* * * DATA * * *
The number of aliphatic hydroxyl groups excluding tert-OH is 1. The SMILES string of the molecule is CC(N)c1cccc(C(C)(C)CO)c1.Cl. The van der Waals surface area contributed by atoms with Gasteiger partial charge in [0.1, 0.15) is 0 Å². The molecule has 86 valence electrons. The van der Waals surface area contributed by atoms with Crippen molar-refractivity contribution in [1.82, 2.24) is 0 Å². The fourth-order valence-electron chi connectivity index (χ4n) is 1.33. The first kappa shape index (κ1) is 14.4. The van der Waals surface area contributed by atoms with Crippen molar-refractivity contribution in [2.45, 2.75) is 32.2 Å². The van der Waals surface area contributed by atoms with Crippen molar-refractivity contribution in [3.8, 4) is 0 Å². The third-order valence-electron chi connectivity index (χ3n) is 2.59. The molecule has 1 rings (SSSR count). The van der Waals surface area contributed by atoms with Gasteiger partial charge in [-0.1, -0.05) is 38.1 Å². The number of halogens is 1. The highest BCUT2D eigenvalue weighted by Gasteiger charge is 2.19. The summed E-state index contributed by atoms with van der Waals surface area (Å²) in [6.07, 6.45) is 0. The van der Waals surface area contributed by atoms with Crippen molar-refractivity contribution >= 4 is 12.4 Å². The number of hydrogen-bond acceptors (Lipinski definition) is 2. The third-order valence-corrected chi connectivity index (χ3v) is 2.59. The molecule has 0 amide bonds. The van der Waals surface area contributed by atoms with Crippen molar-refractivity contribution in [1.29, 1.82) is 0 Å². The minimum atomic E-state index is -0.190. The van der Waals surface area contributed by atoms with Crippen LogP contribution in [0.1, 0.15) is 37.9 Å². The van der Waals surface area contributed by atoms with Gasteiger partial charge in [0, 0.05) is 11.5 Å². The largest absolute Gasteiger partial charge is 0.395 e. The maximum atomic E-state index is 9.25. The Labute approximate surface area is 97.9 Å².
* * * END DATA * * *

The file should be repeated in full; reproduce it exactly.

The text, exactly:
The number of aliphatic hydroxyl groups excluding tert-OH is 1. The SMILES string of the molecule is CC(N)c1cccc(C(C)(C)CO)c1.Cl. The van der Waals surface area contributed by atoms with Gasteiger partial charge in [0.1, 0.15) is 0 Å². The molecule has 86 valence electrons. The van der Waals surface area contributed by atoms with Crippen molar-refractivity contribution in [1.82, 2.24) is 0 Å². The fourth-order valence-electron chi connectivity index (χ4n) is 1.33. The first kappa shape index (κ1) is 14.4. The van der Waals surface area contributed by atoms with Crippen molar-refractivity contribution in [2.45, 2.75) is 32.2 Å². The van der Waals surface area contributed by atoms with Crippen molar-refractivity contribution in [3.8, 4) is 0 Å². The third-order valence-electron chi connectivity index (χ3n) is 2.59. The molecule has 1 rings (SSSR count). The van der Waals surface area contributed by atoms with Gasteiger partial charge in [-0.1, -0.05) is 38.1 Å². The number of halogens is 1. The highest BCUT2D eigenvalue weighted by Gasteiger charge is 2.19. The summed E-state index contributed by atoms with van der Waals surface area (Å²) in [6.07, 6.45) is 0. The van der Waals surface area contributed by atoms with Crippen molar-refractivity contribution >= 4 is 12.4 Å². The number of hydrogen-bond acceptors (Lipinski definition) is 2. The third-order valence-corrected chi connectivity index (χ3v) is 2.59. The molecule has 0 amide bonds. The van der Waals surface area contributed by atoms with Crippen molar-refractivity contribution in [1.29, 1.82) is 0 Å². The minimum atomic E-state index is -0.190. The van der Waals surface area contributed by atoms with Crippen LogP contribution in [0.1, 0.15) is 37.9 Å². The van der Waals surface area contributed by atoms with Gasteiger partial charge in [0, 0.05) is 11.5 Å². The largest absolute Gasteiger partial charge is 0.395 e. The maximum atomic E-state index is 9.25. The Labute approximate surface area is 97.9 Å².